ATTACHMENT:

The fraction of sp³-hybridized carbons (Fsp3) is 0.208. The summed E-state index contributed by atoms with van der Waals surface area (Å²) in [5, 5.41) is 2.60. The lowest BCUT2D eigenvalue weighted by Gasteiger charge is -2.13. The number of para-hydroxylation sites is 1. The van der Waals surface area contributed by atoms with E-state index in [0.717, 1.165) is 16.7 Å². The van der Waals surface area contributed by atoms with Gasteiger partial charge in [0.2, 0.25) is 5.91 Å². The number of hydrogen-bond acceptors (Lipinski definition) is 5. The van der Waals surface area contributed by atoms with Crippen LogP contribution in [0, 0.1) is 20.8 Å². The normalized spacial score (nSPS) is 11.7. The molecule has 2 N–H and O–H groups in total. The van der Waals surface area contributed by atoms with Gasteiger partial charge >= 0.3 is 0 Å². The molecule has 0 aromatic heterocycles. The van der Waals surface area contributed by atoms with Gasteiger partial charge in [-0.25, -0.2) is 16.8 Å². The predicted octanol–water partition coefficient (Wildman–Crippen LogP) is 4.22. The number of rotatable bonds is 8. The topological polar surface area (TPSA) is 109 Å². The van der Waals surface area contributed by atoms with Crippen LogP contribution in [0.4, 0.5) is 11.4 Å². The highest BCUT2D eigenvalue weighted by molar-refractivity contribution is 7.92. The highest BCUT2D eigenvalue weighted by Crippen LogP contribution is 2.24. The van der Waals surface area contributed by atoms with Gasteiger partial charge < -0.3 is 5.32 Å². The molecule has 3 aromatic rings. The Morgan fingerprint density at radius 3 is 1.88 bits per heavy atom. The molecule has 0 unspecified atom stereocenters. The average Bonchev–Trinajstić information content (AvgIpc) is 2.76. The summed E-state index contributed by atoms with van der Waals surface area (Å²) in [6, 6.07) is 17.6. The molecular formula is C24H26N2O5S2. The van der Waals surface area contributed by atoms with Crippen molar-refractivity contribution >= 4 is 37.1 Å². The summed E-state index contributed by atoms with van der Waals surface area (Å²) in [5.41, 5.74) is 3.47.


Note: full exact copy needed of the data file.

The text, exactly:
The fraction of sp³-hybridized carbons (Fsp3) is 0.208. The summed E-state index contributed by atoms with van der Waals surface area (Å²) in [5, 5.41) is 2.60. The lowest BCUT2D eigenvalue weighted by Gasteiger charge is -2.13. The number of para-hydroxylation sites is 1. The van der Waals surface area contributed by atoms with E-state index in [0.717, 1.165) is 16.7 Å². The van der Waals surface area contributed by atoms with Gasteiger partial charge in [0.2, 0.25) is 5.91 Å². The number of hydrogen-bond acceptors (Lipinski definition) is 5. The van der Waals surface area contributed by atoms with Crippen LogP contribution in [0, 0.1) is 20.8 Å². The normalized spacial score (nSPS) is 11.7. The molecule has 2 N–H and O–H groups in total. The van der Waals surface area contributed by atoms with Gasteiger partial charge >= 0.3 is 0 Å². The molecule has 0 aromatic heterocycles. The van der Waals surface area contributed by atoms with Gasteiger partial charge in [-0.25, -0.2) is 16.8 Å². The predicted octanol–water partition coefficient (Wildman–Crippen LogP) is 4.22. The number of rotatable bonds is 8. The topological polar surface area (TPSA) is 109 Å². The van der Waals surface area contributed by atoms with Crippen LogP contribution in [0.4, 0.5) is 11.4 Å². The highest BCUT2D eigenvalue weighted by molar-refractivity contribution is 7.92. The highest BCUT2D eigenvalue weighted by Crippen LogP contribution is 2.24. The van der Waals surface area contributed by atoms with Gasteiger partial charge < -0.3 is 5.32 Å². The molecule has 3 aromatic rings. The Morgan fingerprint density at radius 3 is 1.88 bits per heavy atom. The molecule has 0 unspecified atom stereocenters. The average Bonchev–Trinajstić information content (AvgIpc) is 2.76. The summed E-state index contributed by atoms with van der Waals surface area (Å²) in [6, 6.07) is 17.6. The molecular formula is C24H26N2O5S2. The van der Waals surface area contributed by atoms with Crippen molar-refractivity contribution >= 4 is 37.1 Å². The summed E-state index contributed by atoms with van der Waals surface area (Å²) in [5.41, 5.74) is 3.47.